film is dead unfortunately  ..   .. ..  someone had to say it .. ..  either the cameras go first ... I presume they are not being made anymore ...or film itself ceases to be manufactured  ..     solid state.. its here to stay .. its amazing film has hung on so long in the feature / commercial world.. it died 30 years ago for everyone else toting a camera for a living ..

Robin, you work mainly in corporate and documentary right? So do I. Few in those worlds even remember what film is anymore. But to quote Stephen King, ‘there are other worlds than these.’

That said, I did introduce my director to shooting on 35mm anamorphic on my last corporate job before the shut down. He loved the look of the footage, said it was better than the Alexa Mini footage we shot. So I may be pulling the Moviecam and Arriflex back out of their coffins someday soon, if we ever get back to a semblance of normal.

Anyway, no need to shove our beloved granny into the grave while she’s still kicking. She may be as prickly and ornery as ever, but we still love her.

  • Upvote 3

Share this post


Link to post
Share on other sites

Just to add my two cents here:

Most productions shoot on film, scan it into a computer, color it on a computer, and finish with a DCP.

If a filmmaker truly wants to get a image that only film can produce, then they need to stick with the film pipeline. Shoot on film, color on film, print on film. (A la Dunkirk) And even then, in Dunkirk's case, the home viewing format is still a digital version of the film print. Quote (from the AC article):

Quote

FotoKem was responsible for processing the project’s puzzle pieces in various combinations to eventually manufacture all the required deliverables...[various film print formats listed]

...creating the movie’s DCP based on in-house color science designed to exactly match the film master; optically creating the anamorphic 35mm version; and generating all home-video deliverables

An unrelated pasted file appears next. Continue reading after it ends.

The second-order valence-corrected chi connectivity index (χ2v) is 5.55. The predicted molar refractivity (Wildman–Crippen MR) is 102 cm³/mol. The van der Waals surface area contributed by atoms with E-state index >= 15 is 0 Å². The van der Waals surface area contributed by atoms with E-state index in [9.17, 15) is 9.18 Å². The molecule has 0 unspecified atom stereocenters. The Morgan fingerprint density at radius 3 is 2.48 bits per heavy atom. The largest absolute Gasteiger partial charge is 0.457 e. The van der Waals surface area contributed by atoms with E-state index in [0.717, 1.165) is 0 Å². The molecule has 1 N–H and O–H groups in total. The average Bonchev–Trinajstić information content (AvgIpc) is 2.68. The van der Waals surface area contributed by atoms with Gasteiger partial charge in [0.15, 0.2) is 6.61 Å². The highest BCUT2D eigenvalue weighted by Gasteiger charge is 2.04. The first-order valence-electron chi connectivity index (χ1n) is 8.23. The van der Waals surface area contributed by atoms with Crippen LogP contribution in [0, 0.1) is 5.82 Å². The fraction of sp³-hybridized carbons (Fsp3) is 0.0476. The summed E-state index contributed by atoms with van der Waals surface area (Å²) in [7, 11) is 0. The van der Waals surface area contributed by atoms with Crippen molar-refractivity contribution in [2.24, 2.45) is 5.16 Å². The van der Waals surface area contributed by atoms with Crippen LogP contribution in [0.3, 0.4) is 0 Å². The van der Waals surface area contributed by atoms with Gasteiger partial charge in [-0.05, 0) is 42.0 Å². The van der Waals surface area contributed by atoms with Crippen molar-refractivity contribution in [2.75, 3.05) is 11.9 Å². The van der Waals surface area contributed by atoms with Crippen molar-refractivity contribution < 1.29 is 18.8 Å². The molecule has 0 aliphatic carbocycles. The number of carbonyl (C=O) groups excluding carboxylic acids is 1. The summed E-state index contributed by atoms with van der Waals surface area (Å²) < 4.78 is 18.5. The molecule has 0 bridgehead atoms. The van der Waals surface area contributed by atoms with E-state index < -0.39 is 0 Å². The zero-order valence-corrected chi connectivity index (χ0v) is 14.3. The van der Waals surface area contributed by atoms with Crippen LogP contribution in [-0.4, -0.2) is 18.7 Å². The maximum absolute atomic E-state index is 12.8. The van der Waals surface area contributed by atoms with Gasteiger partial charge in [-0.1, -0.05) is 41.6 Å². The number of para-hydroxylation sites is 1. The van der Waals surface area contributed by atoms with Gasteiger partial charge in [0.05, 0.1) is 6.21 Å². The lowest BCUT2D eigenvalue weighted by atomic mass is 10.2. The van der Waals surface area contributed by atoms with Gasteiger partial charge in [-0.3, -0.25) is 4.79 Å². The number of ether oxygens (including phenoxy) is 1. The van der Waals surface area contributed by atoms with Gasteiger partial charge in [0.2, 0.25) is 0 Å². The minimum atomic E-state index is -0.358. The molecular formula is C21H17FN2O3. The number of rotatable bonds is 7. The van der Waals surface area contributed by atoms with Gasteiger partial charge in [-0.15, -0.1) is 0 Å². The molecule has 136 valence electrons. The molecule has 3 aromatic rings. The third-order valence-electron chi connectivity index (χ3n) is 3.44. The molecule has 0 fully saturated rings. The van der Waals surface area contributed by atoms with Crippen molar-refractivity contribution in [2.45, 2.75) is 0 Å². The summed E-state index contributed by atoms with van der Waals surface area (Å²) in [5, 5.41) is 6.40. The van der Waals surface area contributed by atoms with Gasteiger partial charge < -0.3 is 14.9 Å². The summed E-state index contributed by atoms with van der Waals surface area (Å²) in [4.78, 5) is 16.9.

We're kidding ourselves if we truly believe that we can tell the difference between a digitally captured image and a film captured image when both are brought into the computer and color graded.

It's like trying to determine which brand of knife, oven, and pans the chef used. Does the food taste good? Great, then does it matter?

Share this post


Link to post
Share on other sites

Join the conversation

You can post now and register later. If you have an account, sign in now to post with your account.

Guest
Reply to this topic...

×   Pasted as rich text.   Paste as plain text instead

  Only 75 emoji are allowed.

×   Your link has been automatically embedded.   Display as a link instead

×   Your previous content has been restored.   Clear editor

×   You cannot paste images directly. Upload or insert images from URL.



  • G-Force Grips



    Just Cinema Gear



    Rig Wheels Passport



    Tai Audio



    Paralinx LLC



    Media Blackout - Custom Cables and AKS



    FJS International



    Visual Products



    The Original Slider



    Wooden Camera



    Serious Gear



    Broadcast Solutions Inc



    Metropolis Post



    CineLab



    Ritter Battery



    Gamma Ray Digital Inc



    Abel Cine



    New Pro Video - New and Used Equipment



    Glidecam


    Cinematography Books and Gear
×
×
  • Create New...